Can crowd sourcing police work actually help reduce crime without putting added pressure on the policing budgets? Los Angeles thinks so, in fact they believe this so much they are using what is now commonly known as "predictive policing".
In an article in the Atlantic Los Angeles talks about the power of predictive policing combined with neighbors simply walking the streets or walking their dogs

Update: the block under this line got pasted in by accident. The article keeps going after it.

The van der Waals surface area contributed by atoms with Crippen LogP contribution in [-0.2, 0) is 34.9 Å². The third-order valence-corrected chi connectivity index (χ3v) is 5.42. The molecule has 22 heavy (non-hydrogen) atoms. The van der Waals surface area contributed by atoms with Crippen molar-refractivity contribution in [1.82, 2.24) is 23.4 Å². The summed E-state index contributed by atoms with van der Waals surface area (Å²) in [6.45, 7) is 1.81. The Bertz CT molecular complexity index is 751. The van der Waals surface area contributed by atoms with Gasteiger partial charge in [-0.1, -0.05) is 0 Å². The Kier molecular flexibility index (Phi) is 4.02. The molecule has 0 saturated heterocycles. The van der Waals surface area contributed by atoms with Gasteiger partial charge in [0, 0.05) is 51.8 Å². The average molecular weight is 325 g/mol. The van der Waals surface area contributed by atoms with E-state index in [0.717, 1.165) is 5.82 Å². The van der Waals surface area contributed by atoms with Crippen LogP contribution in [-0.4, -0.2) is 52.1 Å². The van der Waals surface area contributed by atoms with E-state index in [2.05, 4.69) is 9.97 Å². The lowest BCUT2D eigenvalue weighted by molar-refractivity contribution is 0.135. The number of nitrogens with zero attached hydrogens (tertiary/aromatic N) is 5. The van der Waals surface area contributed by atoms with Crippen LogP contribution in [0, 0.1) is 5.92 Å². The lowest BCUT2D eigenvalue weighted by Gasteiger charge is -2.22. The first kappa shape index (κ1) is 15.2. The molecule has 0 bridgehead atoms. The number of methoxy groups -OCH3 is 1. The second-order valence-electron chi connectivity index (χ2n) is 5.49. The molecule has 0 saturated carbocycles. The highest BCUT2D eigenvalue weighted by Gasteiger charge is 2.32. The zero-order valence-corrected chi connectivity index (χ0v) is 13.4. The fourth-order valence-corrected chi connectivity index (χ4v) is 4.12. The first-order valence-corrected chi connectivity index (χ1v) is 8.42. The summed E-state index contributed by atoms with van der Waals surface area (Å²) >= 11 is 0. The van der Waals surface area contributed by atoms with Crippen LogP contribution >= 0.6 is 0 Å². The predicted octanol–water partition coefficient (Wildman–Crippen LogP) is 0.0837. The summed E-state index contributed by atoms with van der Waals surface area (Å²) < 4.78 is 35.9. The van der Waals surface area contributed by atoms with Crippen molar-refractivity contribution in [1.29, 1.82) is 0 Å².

In an effort to do this we are deploying as many resources as possible to the box areas. To further increase the effectiveness of Predictive Policing we are asking the public to spend any free time that you may have in these areas too. You can simply walk with a neighbor, exercise, or walk your dog in these areas and your presence alone can assist in deterring would be criminals from committing crime in your neighborhood.This tactic seems to be working when this was deployed in one Los Angeles neighborhood it coincided with a 12% reduction in crime. This makes certainly a very interesting case study. Can neighbors just out walking their dogs help impact the overall crime in a given neighborhood? In a city? What is the impact on police budgets? Tax rates? The economy of the neighborhood or city?